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Old 01-04-05, 11:36 PM   #8
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Charles, are you bored? Why in the world would you fuss over such drible? I ride DT Competition double butted spokes that have over 30,000 miles on them...do you think I care about how much more life I would have gotten had I opted for thicker spokes? NO!!
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Old 01-05-05, 12:18 AM   #9
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Quote:
Originally Posted by froze
Charles, are you bored? Why in the world would you fuss over such drible? I ride DT Competition double butted spokes that have over 30,000 miles on them...do you think I care about how much more life I would have gotten had I opted for thicker spokes? NO!!
He's trying to trump 53-11 in the minutiae dept.
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Old 01-05-05, 05:18 PM   #10
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Look at the economics a 2.34/1.8/2.0 spoke weighs less than a 2.0 spoke and at 25 cents more will pay for itself in spoke replacement costs. Good spokes have rolled threads this makes the threads larger than the shaft this means the spoke holes have to be drilled too large. A double or triple butted spoke fits better in the spoke hole and should result in less stress to the flange. A perfect spoke would have an equal chance of breaking at the elbow or the threads. If any one is using these spokes let me know where they are breaking. Wheelsmith makes a 2.34/2.0 called a DH or a downhill. DT makes a 2.34/1.8/2.0 called the alpine and a 2.0/1.7/1.8 called super comp. The formula came from http://www.duke.edu/~hpgavin/papers/...heel-Paper.pdf or if that doesn't work look for it on damonrinard.com
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Old 01-05-05, 11:33 PM   #11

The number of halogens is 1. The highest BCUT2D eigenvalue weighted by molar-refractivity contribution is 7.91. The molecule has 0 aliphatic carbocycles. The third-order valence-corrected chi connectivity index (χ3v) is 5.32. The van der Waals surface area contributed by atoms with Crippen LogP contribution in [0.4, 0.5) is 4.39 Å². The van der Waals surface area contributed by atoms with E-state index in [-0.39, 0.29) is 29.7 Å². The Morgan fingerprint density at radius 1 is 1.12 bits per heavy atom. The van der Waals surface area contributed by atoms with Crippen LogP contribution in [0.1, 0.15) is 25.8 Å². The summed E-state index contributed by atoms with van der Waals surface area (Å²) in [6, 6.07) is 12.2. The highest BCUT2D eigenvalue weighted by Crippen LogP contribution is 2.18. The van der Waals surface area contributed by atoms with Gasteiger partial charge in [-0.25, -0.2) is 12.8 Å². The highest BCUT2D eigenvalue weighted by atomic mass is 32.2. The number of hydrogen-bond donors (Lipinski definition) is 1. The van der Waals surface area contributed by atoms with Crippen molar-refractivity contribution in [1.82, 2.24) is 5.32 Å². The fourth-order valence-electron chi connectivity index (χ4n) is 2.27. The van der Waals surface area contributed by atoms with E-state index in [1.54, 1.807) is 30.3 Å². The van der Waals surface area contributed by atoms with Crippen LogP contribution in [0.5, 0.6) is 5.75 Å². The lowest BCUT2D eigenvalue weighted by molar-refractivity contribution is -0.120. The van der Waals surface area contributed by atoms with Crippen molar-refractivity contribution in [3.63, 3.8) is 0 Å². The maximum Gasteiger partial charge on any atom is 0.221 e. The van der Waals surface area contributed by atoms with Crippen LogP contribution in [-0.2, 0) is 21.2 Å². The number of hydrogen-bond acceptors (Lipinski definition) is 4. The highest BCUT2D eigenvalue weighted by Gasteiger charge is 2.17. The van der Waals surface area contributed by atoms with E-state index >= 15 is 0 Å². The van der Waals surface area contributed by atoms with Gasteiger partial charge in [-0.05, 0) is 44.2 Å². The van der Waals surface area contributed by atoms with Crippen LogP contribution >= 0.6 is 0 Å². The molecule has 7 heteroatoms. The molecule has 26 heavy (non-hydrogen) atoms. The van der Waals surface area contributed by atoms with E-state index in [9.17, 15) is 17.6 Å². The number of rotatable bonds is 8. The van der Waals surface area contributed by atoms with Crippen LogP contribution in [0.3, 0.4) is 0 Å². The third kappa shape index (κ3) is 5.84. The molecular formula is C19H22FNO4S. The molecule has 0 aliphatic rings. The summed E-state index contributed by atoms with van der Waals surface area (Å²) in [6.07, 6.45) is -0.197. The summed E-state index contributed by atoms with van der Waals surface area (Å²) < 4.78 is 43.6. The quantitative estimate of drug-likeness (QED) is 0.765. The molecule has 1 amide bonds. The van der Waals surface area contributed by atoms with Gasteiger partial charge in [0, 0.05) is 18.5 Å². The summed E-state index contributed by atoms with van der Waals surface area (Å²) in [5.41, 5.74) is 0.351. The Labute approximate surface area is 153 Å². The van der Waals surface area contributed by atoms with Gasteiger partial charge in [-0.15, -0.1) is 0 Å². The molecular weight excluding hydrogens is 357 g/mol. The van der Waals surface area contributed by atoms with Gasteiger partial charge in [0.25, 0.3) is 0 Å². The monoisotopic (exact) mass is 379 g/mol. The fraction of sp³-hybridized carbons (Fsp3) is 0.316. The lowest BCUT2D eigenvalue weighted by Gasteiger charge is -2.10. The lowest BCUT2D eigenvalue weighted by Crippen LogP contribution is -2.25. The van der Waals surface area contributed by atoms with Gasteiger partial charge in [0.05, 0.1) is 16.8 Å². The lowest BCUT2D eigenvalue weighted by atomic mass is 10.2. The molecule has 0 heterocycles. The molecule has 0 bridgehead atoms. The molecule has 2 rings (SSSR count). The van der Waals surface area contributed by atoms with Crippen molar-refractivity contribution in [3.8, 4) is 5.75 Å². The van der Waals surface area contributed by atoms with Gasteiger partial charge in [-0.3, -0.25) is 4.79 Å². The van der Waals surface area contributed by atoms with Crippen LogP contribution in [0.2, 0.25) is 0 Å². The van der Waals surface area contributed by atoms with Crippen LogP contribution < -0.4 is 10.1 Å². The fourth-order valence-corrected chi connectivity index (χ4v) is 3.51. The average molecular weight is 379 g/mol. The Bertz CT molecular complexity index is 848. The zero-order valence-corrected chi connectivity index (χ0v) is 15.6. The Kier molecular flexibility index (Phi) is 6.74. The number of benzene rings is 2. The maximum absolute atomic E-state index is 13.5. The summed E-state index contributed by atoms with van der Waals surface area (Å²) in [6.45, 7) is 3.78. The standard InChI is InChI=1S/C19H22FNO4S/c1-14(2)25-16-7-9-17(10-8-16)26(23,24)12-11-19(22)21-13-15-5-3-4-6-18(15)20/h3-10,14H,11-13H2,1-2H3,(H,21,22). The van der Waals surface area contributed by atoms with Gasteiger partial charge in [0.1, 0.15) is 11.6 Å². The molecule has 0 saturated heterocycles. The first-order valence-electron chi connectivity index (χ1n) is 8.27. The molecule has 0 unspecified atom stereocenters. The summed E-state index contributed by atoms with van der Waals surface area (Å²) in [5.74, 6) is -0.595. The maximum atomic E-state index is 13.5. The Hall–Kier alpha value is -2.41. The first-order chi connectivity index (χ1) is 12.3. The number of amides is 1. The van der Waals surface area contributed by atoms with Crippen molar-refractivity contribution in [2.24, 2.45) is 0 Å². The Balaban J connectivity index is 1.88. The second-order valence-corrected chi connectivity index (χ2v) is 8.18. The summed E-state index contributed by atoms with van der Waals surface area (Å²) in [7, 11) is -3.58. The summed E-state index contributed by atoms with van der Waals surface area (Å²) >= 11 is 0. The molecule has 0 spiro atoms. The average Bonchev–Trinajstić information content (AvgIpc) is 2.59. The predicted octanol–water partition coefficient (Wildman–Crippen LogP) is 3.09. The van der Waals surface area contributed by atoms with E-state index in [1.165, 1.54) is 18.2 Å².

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Still doesn't mean much. A properly-built wheel, for the job at hand, will last for tens of thousands of miles and more. A butted spoke will last longer than a straight-gauge spoke.

Jobst Brandt, who has ridden well over 200,000 miles, and wrote arguably the definitive book on Wheel building, uses the same spokes when his rims wear out! Spoke breakage is not a problem, again, with properly built wheels.
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Old 01-05-05, 11:42 PM   #12
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I agree, I have reused a ton of spokes through the years and to date I have only had 2 broken(not even a wheel I owned or made).
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Old 01-06-05, 01:41 PM   #13
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People are breaking spokes they are tandems tourists and working bikes. Say you have a 40 spoke wheel and you break your first spoke at 4000 miles then your next break will be due at 4762 miles and your third at 5333 miles and your forth at 5820 miles. Now I tried to answer a specific question what happens if you build the same wheel but with stronger spokes. In the above example if you go from 2.0mm spokes to 2.34/2.0mm spokes then your first break will be due at after 10000 miles. This is what people are reporting stronger spokes seem to be indestructible. My first thought was a plain guage spoke was near opimum but it looks like all the breaks at the threads were at the highest cycles. It looks like a spoke needs to 1.48 times stronger at the elbow to get equal breaks at the elbow and the threads.
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Old 01-06-05, 02:12 PM   #14
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Spoke breakage like this can be completely eliminated if the wheel is properly stress releived, and built with adequate spoke tension-assuming good quality spokes, and a properly designed hub flange. If the cyclical stress is low enough, the spoke will last indefinately.
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Old 01-06-05, 05:49 PM   #15
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Agreed. As I said before, if it is tensioned propperly fatigue life will not arise.